Riccardo Muti, Biography
Riccardo Muti (Italy, July 28, 1941) is considered one of the world's greatest conductors especially of the operas of Verdi. Since 2010, he is the music director of the Chicago Symphony Orchestra (CSO), Illinois USA, which is considered one of the five American orchestras commonly referred to as the “Big Five”.
Muti has been a prolific recording artist and has received dozens of honors, titles, awards and prizes.
Childhood and Youth
Riccardo Muti’s father was a doctor and amateur singer while his mother was a professional singer. He received piano and singing lessons at an early age and studied piano at the music conservatory of Naples, Italy. After being awarded diploma cum laude, he studied composition and conducting at the Guiseppe Verdi Conservatory, Milan. At the age of 26, he won the Guido Cantelli Competition for Conductors in Milan in 1967.
Adult Life and Career
From 1968 until 1979, Riccardo Muti was principal conductor and music director of the Maggio Musicale Fiorentino, an annual festival in Florence.
Since 1969, Muti is married to Maria Cristina Mazzavillani, the founder and director of the Ravenna Festival, Italy. They have two sons and a daughter.
In 1973, at the age of 32, Muti was appointed the principal conductor of the Philharmonia Orchestra in London. In the same year, he also made his Chicago Symphony Orchestra debut at the Ravinia Festival in Illinois, USA. The Ravinia Festival at the Ravinia Park is the summer home of the Chicago Symphony Orchestra and oldest outdoor music festival in the United States. It holds a series of outdoor and indoor performances from June to September since 1936.
From 1980 to 1992, Muti was music director of the Philadelphia Orchestra, USA, also referred to as one of the "Big Five".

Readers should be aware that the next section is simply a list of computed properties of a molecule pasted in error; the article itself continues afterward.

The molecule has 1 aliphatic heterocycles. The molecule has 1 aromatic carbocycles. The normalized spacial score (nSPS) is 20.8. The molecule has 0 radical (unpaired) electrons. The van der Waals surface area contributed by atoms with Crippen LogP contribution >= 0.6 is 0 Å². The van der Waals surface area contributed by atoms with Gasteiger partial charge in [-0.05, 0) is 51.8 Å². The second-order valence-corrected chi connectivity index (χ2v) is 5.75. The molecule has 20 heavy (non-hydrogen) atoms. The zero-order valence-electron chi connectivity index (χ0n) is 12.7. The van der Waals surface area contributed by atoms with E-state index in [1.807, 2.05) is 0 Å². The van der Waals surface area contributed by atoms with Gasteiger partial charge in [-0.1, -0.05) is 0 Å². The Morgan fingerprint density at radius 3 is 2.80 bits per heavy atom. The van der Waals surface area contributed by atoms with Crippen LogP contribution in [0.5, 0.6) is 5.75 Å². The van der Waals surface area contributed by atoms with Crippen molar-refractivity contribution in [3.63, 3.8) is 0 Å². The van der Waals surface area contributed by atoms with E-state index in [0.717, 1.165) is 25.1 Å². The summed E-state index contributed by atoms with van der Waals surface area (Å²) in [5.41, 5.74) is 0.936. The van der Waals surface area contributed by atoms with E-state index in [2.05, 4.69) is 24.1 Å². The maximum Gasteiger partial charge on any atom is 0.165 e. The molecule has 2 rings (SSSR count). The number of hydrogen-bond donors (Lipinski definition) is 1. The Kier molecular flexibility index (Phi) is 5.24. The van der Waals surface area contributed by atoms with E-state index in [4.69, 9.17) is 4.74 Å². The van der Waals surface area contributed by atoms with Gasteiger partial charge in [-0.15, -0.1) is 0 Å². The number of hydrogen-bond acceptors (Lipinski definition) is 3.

In 1986 Muti became principal conductor of the Filarmonica della Scala, Milan Italy, with which he received the Viotti d'Oro at the Viotti International Music Competition, Italy, in 1988. He resigned from this post in 2005.
Since 2010, Muti is the music director of the Chicago Symphony Orchestra (CSO), USA.
In October 2011, Muti accepted an invitation by the Orchestra of Opera di Roma to become a "lifetime conductor" of Opera di Roma, Italy.
Special Performance with Interruption
In March 2011, Muti had broken with opera protocols and strict conventions and interrupted conducting the performance of Verdi’s opera Nabucco at the Opera di Roma to deliver a short political message: After the end of the chorus “Va pensiero” which contains the lyrics “Oh my country, so beautiful and so lost”, he turned to the audience and, referring to the severe budget cuts announced by the Berlusconi government, spoke of the need to keep culture alive in Italy. Muti then invited the audience to participate in an encore of the chorus “Va pensiero”. The standing audience knew the lyrics by heart and sang along with the on-stage chorus. Members of the chorus were in tears and Muti said later that killing culture in a country like Italy is a crime against society.
Photo: "Riccardo Muti" by Photo: Andreas
Praefcke - Own work. Licensed under CC BY 3.0 via Wikimedia Commons -